ALTERATIONS are being made to traffic flow on a city centre street from this weekend as part of a wider scheme to improve facilities for cyclists and pedestrians and help shoppers to observe safe social distancing.
A pop-up cycling and walking scheme was brought in on Granby Street earlier this month, after calls from businesses to make the area more pedestrian-friendly. The work is designed to support businesses by ensuring visitors can queue or pass each other safety on wider pavements outside cafes, shops and other small premises.
As part of that scheme, the one-way direction of traffic flow on Dover Street will be reversed from Sunday, June 28, which will ease traffic flow on Granby Street by taking out vehicle access to Dover Street car park.
Instead, the main entry and exit from Dover Street car park will from Waterloo Way and Calais Hill.
The changes on Granby Street have seen the existing permanent cycle lane, linking the city centre to Leicester Station, being demarcated using traffic cones before being strengthened with the use of vertical wands to prevent vehicles from parking on it.
Pavements have been widened by removing parking spaces along the length of Granby Street, with some disabled parking provided at adjoining Dover Street and Chatham Street, and several loading bays provided along Granby Street.
Some additional on-street pay and display parking is also being considered for nearby York Street.
City Mayor Peter Soulsby said: “The work on Granby Street was prompted by some businesses calling for measures to make it more pedestrian-friendly, and the current restrictions in place mean we need these safety measures more than ever.
“Removing the access to Dover Street car park from Granby Street means we can take out a lot of through traffic, which instead can access it more easily from Calais Hill and the inner ring road at Waterloo Way.
“By removing unnecessary through traffic we can greatly help the street and the businesses in it.”
The work is the latest in a series of schemes being carried out across the city in response to the restrictions imposed by the coronavirus lockdown, and the limitations which will remain in place for the foreseeable future in terms of reduced public transport, an increase in cycling and walking, and providing safe, open city centre spaces for people to use in line with Government regulations on social distancing.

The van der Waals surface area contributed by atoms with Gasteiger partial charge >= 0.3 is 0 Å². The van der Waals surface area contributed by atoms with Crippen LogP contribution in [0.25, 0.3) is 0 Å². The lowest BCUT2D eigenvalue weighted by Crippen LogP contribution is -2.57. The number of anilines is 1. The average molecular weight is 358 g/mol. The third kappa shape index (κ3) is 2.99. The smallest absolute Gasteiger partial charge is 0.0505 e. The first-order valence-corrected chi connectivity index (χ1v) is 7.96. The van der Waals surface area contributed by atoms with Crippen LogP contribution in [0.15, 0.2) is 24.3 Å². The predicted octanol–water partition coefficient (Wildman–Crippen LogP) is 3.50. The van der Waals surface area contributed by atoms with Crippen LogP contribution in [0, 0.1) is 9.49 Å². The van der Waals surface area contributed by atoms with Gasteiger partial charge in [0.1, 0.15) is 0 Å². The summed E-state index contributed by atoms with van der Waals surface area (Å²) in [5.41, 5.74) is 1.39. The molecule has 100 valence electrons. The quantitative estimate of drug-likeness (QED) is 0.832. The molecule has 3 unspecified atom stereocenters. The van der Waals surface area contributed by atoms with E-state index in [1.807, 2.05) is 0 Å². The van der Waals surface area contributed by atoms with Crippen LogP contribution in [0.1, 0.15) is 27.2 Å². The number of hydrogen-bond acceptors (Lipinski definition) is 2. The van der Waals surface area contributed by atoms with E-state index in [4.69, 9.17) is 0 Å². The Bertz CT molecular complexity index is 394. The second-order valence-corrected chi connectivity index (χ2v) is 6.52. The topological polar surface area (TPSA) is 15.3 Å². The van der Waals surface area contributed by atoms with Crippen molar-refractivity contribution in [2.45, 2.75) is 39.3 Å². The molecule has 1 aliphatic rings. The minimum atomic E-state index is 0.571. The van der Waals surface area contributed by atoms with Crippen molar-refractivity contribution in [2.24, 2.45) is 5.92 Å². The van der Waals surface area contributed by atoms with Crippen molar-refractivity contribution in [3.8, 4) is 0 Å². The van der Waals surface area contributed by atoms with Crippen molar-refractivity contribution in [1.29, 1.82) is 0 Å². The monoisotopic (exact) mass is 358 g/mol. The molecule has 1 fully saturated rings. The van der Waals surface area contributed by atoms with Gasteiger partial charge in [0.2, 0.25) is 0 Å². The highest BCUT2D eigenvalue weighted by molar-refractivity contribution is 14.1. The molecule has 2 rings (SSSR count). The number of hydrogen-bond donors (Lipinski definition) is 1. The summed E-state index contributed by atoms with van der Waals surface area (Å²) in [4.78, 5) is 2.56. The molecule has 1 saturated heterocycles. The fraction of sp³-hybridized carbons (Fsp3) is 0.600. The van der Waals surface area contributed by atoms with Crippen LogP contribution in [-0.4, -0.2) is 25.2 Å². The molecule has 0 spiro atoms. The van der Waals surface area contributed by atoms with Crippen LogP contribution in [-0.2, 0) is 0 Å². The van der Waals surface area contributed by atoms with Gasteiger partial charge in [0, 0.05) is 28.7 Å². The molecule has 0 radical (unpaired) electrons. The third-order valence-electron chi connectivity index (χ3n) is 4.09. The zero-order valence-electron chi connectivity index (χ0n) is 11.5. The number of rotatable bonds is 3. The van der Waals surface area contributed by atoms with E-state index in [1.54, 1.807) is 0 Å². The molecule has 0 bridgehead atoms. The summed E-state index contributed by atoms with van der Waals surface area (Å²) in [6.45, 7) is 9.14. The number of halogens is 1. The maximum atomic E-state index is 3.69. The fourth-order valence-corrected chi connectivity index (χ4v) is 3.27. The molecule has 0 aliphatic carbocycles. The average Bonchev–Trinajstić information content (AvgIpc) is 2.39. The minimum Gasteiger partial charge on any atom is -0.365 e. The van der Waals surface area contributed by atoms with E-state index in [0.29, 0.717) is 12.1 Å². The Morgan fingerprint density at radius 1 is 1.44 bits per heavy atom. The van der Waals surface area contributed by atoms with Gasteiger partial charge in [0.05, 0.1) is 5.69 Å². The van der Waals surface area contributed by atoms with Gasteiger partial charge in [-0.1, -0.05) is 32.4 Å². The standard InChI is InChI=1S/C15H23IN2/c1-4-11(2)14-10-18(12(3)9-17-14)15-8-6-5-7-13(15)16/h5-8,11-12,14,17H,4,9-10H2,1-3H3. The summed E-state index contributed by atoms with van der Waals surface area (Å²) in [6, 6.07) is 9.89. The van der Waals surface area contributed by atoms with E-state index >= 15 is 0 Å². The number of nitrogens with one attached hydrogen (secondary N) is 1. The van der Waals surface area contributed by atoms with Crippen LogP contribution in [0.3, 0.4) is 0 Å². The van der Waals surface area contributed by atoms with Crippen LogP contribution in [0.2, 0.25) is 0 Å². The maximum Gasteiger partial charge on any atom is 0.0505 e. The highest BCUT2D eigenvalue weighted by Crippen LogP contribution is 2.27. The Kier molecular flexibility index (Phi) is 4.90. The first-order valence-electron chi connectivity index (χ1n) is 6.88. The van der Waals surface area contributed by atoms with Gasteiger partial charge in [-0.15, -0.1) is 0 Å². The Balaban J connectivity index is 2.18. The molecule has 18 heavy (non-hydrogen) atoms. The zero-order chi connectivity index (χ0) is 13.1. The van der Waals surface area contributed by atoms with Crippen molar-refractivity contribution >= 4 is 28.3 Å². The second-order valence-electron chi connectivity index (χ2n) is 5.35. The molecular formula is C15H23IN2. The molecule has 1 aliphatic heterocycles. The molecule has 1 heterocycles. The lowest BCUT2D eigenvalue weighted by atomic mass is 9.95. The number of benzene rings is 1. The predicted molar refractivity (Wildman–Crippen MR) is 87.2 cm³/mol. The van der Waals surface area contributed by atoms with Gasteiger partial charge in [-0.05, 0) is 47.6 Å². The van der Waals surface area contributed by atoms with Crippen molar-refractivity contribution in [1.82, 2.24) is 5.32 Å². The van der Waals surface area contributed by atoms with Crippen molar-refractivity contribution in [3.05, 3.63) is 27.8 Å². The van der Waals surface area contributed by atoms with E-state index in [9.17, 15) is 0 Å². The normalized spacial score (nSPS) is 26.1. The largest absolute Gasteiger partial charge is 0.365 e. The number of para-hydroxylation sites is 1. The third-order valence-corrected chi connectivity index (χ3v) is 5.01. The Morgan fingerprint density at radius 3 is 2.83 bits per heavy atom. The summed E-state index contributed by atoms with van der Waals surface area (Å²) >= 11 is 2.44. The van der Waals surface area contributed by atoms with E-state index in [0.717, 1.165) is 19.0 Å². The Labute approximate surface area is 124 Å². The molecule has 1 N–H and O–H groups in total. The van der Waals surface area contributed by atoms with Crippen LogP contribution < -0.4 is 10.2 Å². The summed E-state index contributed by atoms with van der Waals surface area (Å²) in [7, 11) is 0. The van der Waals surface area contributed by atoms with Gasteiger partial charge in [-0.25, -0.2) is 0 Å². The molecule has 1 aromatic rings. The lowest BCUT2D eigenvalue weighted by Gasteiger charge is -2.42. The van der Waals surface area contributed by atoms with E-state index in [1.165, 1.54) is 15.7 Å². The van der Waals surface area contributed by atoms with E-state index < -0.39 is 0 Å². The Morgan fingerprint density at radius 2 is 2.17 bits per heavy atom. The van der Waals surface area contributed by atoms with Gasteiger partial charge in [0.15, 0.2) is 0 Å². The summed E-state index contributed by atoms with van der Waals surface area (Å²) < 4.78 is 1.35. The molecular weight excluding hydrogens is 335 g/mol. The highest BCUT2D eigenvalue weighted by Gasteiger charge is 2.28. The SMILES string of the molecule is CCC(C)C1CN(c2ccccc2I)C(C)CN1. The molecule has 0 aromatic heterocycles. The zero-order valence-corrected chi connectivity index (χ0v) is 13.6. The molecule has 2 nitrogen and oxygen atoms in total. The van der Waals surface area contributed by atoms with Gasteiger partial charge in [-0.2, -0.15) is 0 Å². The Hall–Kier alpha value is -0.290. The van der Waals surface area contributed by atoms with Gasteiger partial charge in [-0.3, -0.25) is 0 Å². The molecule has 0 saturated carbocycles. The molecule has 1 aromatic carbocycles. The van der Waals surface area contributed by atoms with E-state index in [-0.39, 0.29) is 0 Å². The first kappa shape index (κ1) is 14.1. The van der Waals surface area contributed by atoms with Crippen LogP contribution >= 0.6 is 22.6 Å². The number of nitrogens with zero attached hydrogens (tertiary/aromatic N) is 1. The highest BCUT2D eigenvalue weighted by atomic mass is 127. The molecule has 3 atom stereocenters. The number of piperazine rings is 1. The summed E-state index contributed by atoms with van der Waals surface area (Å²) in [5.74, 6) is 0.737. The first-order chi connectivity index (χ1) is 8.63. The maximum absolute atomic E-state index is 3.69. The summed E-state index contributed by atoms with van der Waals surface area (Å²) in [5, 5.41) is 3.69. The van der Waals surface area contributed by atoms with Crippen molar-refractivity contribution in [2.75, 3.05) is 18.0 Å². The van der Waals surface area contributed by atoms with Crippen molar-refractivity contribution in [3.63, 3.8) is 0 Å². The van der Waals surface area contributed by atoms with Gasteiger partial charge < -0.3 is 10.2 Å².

Leicester’s Covid-19 Transport Recovery Plan, which was published earlier this month, sets out the goals for helping the city’s economy recover following the lockdown, while also meeting the city’s environmental goals of improving air quality and encouraging more sustainable travel choices.
Schemes already carried out as part of the Transport Recovery Plan include pop-up ‘keyworker corridor’ cycle tracks at Aylestone Road, Saffron Lane, Hinckley Road and Abbey Park Road, as well as pavement widening measures at Queens Road and Belgrave Road, and a pop-up ‘Mini Holland’ scheme to limit through-traffic on Braunstone Gate and create a cycle and walking link connecting to the Great Central Way, De Montfort University campus and city centre.
Earlier this month the Government announced a £363,000 pot of funding for Leicester to carry out such schemes, but it has actually awarded the city council £405,000 in recognition of its strong bid and quick work in delivering pop-up transport projects.
Leicester deputy city mayor for environment and transportation, Cllr Adam Clarke, added:“The restrictions imposed upon us by the Covid-19 pandemic have given us a chance to use more sustainable options such as walking and cycling, and schemes such as this build on that to make streets more pedestrian and cycle friendly as the restrictions are eased and life begins to return to normal.”
People can also now nominate streets that would benefit from more space for safe travelling and shopping, using the Widen My Path website.
The website allows anyone to put forward a location where more space or improvements for walking or cycling are needed, as well as showing support for an existing suggestion by voting for it.
The ideas submitted will help the city council prioritise where further improvements are needed. To make a nomination, or to view ideas already under consideration, visit www.widenmypath.com/leicester
Further information on pop-up schemes across the city is available here: https://www.leicester.gov.uk/your-council/coronavirus/cycling-and-walking-pop-ups/
The Leicester Transport Recovery Plan can be viewed here: https://www.leicester.gov.uk/media/186689/covid-19-transport-recovery-plan-may-2020.pdf
People can also gain reward points for walking and cycling using the BetterPoints smartphone app, with extra weekly prizes to celebrate the new pop-up cycle lanes and widened footways. Download the app